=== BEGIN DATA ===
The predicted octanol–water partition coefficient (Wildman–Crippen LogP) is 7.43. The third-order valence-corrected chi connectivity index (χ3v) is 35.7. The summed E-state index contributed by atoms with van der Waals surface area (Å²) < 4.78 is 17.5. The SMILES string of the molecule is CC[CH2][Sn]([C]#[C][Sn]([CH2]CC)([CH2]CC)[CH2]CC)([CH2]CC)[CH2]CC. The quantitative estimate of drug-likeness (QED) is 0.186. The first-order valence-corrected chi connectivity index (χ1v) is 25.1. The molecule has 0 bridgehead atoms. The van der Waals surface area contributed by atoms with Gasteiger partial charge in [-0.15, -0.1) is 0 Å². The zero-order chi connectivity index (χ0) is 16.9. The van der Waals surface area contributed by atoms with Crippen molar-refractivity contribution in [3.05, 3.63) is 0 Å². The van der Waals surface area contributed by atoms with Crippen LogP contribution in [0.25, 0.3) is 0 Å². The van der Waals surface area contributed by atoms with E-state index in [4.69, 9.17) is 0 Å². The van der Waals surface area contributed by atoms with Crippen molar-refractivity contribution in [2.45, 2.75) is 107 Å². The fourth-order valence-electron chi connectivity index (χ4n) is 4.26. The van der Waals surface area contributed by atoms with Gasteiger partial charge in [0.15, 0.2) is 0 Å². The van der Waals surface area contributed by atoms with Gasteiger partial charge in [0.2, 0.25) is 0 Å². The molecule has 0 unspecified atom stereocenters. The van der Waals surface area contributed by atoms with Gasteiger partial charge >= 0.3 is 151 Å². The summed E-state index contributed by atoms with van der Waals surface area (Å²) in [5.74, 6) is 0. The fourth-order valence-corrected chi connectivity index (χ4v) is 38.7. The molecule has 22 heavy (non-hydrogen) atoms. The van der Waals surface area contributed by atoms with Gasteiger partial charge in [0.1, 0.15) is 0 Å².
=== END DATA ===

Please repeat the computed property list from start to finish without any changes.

The predicted octanol–water partition coefficient (Wildman–Crippen LogP) is 7.43. The third-order valence-corrected chi connectivity index (χ3v) is 35.7. The summed E-state index contributed by atoms with van der Waals surface area (Å²) < 4.78 is 17.5. The SMILES string of the molecule is CC[CH2][Sn]([C]#[C][Sn]([CH2]CC)([CH2]CC)[CH2]CC)([CH2]CC)[CH2]CC. The quantitative estimate of drug-likeness (QED) is 0.186. The first-order valence-corrected chi connectivity index (χ1v) is 25.1. The molecule has 0 bridgehead atoms. The van der Waals surface area contributed by atoms with Gasteiger partial charge in [-0.15, -0.1) is 0 Å². The zero-order chi connectivity index (χ0) is 16.9. The van der Waals surface area contributed by atoms with Crippen molar-refractivity contribution in [3.05, 3.63) is 0 Å². The van der Waals surface area contributed by atoms with Crippen LogP contribution in [0.25, 0.3) is 0 Å². The van der Waals surface area contributed by atoms with E-state index in [4.69, 9.17) is 0 Å². The van der Waals surface area contributed by atoms with Crippen molar-refractivity contribution in [2.45, 2.75) is 107 Å². The fourth-order valence-electron chi connectivity index (χ4n) is 4.26. The van der Waals surface area contributed by atoms with Gasteiger partial charge in [0.15, 0.2) is 0 Å². The van der Waals surface area contributed by atoms with Gasteiger partial charge in [0.2, 0.25) is 0 Å². The molecule has 0 unspecified atom stereocenters. The van der Waals surface area contributed by atoms with Gasteiger partial charge >= 0.3 is 151 Å². The summed E-state index contributed by atoms with van der Waals surface area (Å²) in [5.74, 6) is 0. The fourth-order valence-corrected chi connectivity index (χ4v) is 38.7. The molecule has 22 heavy (non-hydrogen) atoms. The van der Waals surface area contributed by atoms with Gasteiger partial charge in [0.1, 0.15) is 0 Å².